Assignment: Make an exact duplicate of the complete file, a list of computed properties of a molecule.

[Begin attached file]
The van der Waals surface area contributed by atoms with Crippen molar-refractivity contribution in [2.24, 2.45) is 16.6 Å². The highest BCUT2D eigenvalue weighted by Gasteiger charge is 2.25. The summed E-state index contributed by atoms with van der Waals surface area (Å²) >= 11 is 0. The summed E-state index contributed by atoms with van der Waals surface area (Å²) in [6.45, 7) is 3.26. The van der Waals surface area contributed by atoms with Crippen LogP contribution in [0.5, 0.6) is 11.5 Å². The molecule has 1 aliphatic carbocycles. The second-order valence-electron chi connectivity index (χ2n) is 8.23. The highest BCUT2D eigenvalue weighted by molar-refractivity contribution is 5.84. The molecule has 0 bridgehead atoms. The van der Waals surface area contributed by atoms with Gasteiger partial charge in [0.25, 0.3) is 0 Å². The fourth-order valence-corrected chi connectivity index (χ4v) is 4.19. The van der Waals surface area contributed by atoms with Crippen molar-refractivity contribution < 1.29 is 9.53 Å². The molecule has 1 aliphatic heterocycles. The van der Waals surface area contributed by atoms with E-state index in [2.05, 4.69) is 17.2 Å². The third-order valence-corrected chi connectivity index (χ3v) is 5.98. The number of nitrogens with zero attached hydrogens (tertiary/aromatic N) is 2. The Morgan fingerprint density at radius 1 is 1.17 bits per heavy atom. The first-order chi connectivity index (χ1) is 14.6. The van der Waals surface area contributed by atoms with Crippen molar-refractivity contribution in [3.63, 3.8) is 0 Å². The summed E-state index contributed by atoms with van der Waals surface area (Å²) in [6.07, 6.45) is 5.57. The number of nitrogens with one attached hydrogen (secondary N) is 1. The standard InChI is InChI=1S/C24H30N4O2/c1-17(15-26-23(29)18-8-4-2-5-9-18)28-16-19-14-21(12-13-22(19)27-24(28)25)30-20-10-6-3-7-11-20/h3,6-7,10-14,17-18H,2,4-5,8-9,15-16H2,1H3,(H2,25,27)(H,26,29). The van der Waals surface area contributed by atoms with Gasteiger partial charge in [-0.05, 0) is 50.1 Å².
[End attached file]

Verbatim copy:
The van der Waals surface area contributed by atoms with Crippen molar-refractivity contribution in [2.24, 2.45) is 16.6 Å². The highest BCUT2D eigenvalue weighted by Gasteiger charge is 2.25. The summed E-state index contributed by atoms with van der Waals surface area (Å²) >= 11 is 0. The summed E-state index contributed by atoms with van der Waals surface area (Å²) in [6.45, 7) is 3.26. The van der Waals surface area contributed by atoms with Crippen LogP contribution in [0.5, 0.6) is 11.5 Å². The molecule has 1 aliphatic carbocycles. The second-order valence-electron chi connectivity index (χ2n) is 8.23. The highest BCUT2D eigenvalue weighted by molar-refractivity contribution is 5.84. The molecule has 0 bridgehead atoms. The van der Waals surface area contributed by atoms with Gasteiger partial charge in [0.25, 0.3) is 0 Å². The fourth-order valence-corrected chi connectivity index (χ4v) is 4.19. The van der Waals surface area contributed by atoms with Crippen molar-refractivity contribution < 1.29 is 9.53 Å². The molecule has 1 aliphatic heterocycles. The van der Waals surface area contributed by atoms with E-state index in [2.05, 4.69) is 17.2 Å². The third-order valence-corrected chi connectivity index (χ3v) is 5.98. The number of nitrogens with zero attached hydrogens (tertiary/aromatic N) is 2. The Morgan fingerprint density at radius 1 is 1.17 bits per heavy atom. The first-order chi connectivity index (χ1) is 14.6. The van der Waals surface area contributed by atoms with Crippen molar-refractivity contribution in [3.63, 3.8) is 0 Å². The summed E-state index contributed by atoms with van der Waals surface area (Å²) in [6.07, 6.45) is 5.57. The number of nitrogens with one attached hydrogen (secondary N) is 1. The standard InChI is InChI=1S/C24H30N4O2/c1-17(15-26-23(29)18-8-4-2-5-9-18)28-16-19-14-21(12-13-22(19)27-24(28)25)30-20-10-6-3-7-11-20/h3,6-7,10-14,17-18H,2,4-5,8-9,15-16H2,1H3,(H2,25,27)(H,26,29). The van der Waals surface area contributed by atoms with Gasteiger partial charge in [-0.05, 0) is 50.1 Å².